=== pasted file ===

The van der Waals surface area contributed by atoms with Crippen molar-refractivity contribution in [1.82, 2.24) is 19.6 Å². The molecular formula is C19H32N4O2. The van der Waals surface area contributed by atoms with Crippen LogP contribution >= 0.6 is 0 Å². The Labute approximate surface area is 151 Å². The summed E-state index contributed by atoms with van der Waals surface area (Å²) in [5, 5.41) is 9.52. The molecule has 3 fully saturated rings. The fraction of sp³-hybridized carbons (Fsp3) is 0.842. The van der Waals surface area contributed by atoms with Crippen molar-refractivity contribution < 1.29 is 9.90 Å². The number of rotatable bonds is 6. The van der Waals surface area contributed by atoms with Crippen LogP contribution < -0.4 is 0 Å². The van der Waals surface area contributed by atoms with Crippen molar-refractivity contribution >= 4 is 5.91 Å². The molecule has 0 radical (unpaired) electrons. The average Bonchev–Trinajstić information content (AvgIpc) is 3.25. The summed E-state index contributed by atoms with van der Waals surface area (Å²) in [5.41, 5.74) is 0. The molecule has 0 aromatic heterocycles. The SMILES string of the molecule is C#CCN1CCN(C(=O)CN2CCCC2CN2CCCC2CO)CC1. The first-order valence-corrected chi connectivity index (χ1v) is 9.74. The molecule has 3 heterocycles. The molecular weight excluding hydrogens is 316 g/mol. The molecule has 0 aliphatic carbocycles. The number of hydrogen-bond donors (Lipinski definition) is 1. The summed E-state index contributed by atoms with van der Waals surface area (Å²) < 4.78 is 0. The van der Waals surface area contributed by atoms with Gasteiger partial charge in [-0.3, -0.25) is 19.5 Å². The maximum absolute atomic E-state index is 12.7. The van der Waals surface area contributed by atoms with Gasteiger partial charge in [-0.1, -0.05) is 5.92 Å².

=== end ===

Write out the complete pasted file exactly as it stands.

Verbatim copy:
The van der Waals surface area contributed by atoms with Crippen molar-refractivity contribution in [1.82, 2.24) is 19.6 Å². The molecular formula is C19H32N4O2. The van der Waals surface area contributed by atoms with Crippen LogP contribution >= 0.6 is 0 Å². The Labute approximate surface area is 151 Å². The summed E-state index contributed by atoms with van der Waals surface area (Å²) in [5, 5.41) is 9.52. The molecule has 3 fully saturated rings. The fraction of sp³-hybridized carbons (Fsp3) is 0.842. The van der Waals surface area contributed by atoms with Crippen molar-refractivity contribution < 1.29 is 9.90 Å². The number of rotatable bonds is 6. The van der Waals surface area contributed by atoms with Crippen LogP contribution < -0.4 is 0 Å². The van der Waals surface area contributed by atoms with Crippen molar-refractivity contribution >= 4 is 5.91 Å². The molecule has 0 radical (unpaired) electrons. The average Bonchev–Trinajstić information content (AvgIpc) is 3.25. The summed E-state index contributed by atoms with van der Waals surface area (Å²) in [5.41, 5.74) is 0. The molecule has 0 aromatic heterocycles. The SMILES string of the molecule is C#CCN1CCN(C(=O)CN2CCCC2CN2CCCC2CO)CC1. The first-order valence-corrected chi connectivity index (χ1v) is 9.74. The molecule has 3 heterocycles. The molecular weight excluding hydrogens is 316 g/mol. The molecule has 0 aliphatic carbocycles. The number of hydrogen-bond donors (Lipinski definition) is 1. The summed E-state index contributed by atoms with van der Waals surface area (Å²) < 4.78 is 0. The van der Waals surface area contributed by atoms with Gasteiger partial charge in [-0.3, -0.25) is 19.5 Å². The maximum absolute atomic E-state index is 12.7. The van der Waals surface area contributed by atoms with Gasteiger partial charge in [-0.1, -0.05) is 5.92 Å².